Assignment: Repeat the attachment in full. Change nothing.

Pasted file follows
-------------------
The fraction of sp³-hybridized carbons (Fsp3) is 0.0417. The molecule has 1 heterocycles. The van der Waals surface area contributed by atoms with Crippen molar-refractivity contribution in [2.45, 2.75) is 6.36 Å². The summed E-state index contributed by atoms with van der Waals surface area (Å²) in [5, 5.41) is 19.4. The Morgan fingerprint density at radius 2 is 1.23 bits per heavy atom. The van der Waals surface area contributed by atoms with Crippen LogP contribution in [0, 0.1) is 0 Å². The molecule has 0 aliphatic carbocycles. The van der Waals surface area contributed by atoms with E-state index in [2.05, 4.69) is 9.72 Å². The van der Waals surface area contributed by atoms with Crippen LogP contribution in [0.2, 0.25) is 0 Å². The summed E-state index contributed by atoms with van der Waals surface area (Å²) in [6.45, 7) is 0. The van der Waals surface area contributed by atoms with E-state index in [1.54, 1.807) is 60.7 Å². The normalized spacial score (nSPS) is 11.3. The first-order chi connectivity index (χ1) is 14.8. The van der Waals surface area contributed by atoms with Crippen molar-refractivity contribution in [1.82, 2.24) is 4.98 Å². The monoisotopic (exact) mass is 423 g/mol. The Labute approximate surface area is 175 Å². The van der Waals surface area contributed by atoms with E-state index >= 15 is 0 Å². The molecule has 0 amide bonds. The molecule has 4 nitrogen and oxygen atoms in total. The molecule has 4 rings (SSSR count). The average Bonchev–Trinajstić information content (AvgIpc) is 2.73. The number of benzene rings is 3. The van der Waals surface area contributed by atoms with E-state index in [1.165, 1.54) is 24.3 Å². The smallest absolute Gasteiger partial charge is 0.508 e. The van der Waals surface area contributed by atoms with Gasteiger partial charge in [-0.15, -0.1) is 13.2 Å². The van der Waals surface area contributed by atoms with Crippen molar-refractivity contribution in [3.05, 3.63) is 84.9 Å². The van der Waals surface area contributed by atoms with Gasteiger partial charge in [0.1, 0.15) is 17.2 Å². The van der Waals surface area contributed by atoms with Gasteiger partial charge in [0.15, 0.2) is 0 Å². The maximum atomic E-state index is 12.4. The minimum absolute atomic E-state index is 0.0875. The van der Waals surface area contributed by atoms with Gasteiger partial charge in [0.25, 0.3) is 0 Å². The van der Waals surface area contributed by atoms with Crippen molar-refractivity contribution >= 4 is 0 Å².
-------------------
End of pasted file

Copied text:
The fraction of sp³-hybridized carbons (Fsp3) is 0.0417. The molecule has 1 heterocycles. The van der Waals surface area contributed by atoms with Crippen molar-refractivity contribution in [2.45, 2.75) is 6.36 Å². The summed E-state index contributed by atoms with van der Waals surface area (Å²) in [5, 5.41) is 19.4. The Morgan fingerprint density at radius 2 is 1.23 bits per heavy atom. The van der Waals surface area contributed by atoms with Crippen LogP contribution in [0, 0.1) is 0 Å². The molecule has 0 aliphatic carbocycles. The van der Waals surface area contributed by atoms with E-state index in [2.05, 4.69) is 9.72 Å². The van der Waals surface area contributed by atoms with Crippen LogP contribution in [0.2, 0.25) is 0 Å². The summed E-state index contributed by atoms with van der Waals surface area (Å²) in [6.45, 7) is 0. The van der Waals surface area contributed by atoms with E-state index in [1.54, 1.807) is 60.7 Å². The normalized spacial score (nSPS) is 11.3. The first-order chi connectivity index (χ1) is 14.8. The van der Waals surface area contributed by atoms with Crippen molar-refractivity contribution in [1.82, 2.24) is 4.98 Å². The monoisotopic (exact) mass is 423 g/mol. The Labute approximate surface area is 175 Å². The van der Waals surface area contributed by atoms with E-state index >= 15 is 0 Å². The molecule has 0 amide bonds. The molecule has 4 nitrogen and oxygen atoms in total. The molecule has 4 rings (SSSR count). The average Bonchev–Trinajstić information content (AvgIpc) is 2.73. The number of benzene rings is 3. The van der Waals surface area contributed by atoms with E-state index in [1.165, 1.54) is 24.3 Å². The smallest absolute Gasteiger partial charge is 0.508 e. The van der Waals surface area contributed by atoms with Gasteiger partial charge in [-0.15, -0.1) is 13.2 Å². The van der Waals surface area contributed by atoms with Crippen molar-refractivity contribution in [3.05, 3.63) is 84.9 Å². The van der Waals surface area contributed by atoms with Gasteiger partial charge in [0.1, 0.15) is 17.2 Å². The van der Waals surface area contributed by atoms with Gasteiger partial charge in [0.15, 0.2) is 0 Å². The maximum atomic E-state index is 12.4. The minimum absolute atomic E-state index is 0.0875. The van der Waals surface area contributed by atoms with Gasteiger partial charge in [0.25, 0.3) is 0 Å². The van der Waals surface area contributed by atoms with Crippen molar-refractivity contribution >= 4 is 0 Å².